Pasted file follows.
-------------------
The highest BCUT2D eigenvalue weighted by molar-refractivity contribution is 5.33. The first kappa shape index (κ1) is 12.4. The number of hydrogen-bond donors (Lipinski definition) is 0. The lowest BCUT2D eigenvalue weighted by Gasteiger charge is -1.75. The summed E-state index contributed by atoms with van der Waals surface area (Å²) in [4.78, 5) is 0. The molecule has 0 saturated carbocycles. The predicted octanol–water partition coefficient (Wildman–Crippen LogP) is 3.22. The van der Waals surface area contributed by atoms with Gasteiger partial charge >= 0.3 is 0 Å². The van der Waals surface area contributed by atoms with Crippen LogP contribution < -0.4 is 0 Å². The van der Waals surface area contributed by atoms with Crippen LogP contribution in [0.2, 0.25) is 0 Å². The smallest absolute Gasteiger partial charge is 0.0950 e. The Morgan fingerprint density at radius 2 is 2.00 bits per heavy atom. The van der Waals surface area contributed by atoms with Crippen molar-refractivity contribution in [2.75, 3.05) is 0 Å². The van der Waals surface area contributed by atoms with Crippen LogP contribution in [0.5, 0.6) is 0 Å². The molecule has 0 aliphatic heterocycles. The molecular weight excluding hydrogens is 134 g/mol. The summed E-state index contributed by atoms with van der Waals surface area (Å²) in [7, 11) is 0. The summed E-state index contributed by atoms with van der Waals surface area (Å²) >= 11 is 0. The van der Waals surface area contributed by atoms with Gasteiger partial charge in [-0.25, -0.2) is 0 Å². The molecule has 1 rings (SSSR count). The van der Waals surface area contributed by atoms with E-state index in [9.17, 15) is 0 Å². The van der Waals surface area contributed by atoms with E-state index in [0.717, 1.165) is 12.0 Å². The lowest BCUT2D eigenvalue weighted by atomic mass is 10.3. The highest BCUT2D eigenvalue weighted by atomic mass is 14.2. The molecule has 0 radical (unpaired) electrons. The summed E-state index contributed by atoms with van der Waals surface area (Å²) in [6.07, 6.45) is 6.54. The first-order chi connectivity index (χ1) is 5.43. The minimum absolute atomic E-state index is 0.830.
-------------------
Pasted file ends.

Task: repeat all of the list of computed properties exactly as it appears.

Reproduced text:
The highest BCUT2D eigenvalue weighted by molar-refractivity contribution is 5.33. The first kappa shape index (κ1) is 12.4. The number of hydrogen-bond donors (Lipinski definition) is 0. The lowest BCUT2D eigenvalue weighted by Gasteiger charge is -1.75. The summed E-state index contributed by atoms with van der Waals surface area (Å²) in [4.78, 5) is 0. The molecule has 0 saturated carbocycles. The predicted octanol–water partition coefficient (Wildman–Crippen LogP) is 3.22. The van der Waals surface area contributed by atoms with Gasteiger partial charge >= 0.3 is 0 Å². The van der Waals surface area contributed by atoms with Crippen LogP contribution < -0.4 is 0 Å². The van der Waals surface area contributed by atoms with Crippen LogP contribution in [0.2, 0.25) is 0 Å². The smallest absolute Gasteiger partial charge is 0.0950 e. The Morgan fingerprint density at radius 2 is 2.00 bits per heavy atom. The van der Waals surface area contributed by atoms with Crippen molar-refractivity contribution in [2.75, 3.05) is 0 Å². The van der Waals surface area contributed by atoms with Crippen LogP contribution in [0.5, 0.6) is 0 Å². The molecule has 0 aliphatic heterocycles. The molecular weight excluding hydrogens is 134 g/mol. The summed E-state index contributed by atoms with van der Waals surface area (Å²) in [7, 11) is 0. The summed E-state index contributed by atoms with van der Waals surface area (Å²) >= 11 is 0. The van der Waals surface area contributed by atoms with Gasteiger partial charge in [-0.25, -0.2) is 0 Å². The molecule has 1 rings (SSSR count). The van der Waals surface area contributed by atoms with E-state index in [9.17, 15) is 0 Å². The van der Waals surface area contributed by atoms with E-state index in [0.717, 1.165) is 12.0 Å². The lowest BCUT2D eigenvalue weighted by atomic mass is 10.3. The highest BCUT2D eigenvalue weighted by atomic mass is 14.2. The molecule has 0 radical (unpaired) electrons. The summed E-state index contributed by atoms with van der Waals surface area (Å²) in [6.07, 6.45) is 6.54. The first-order chi connectivity index (χ1) is 5.43. The minimum absolute atomic E-state index is 0.830.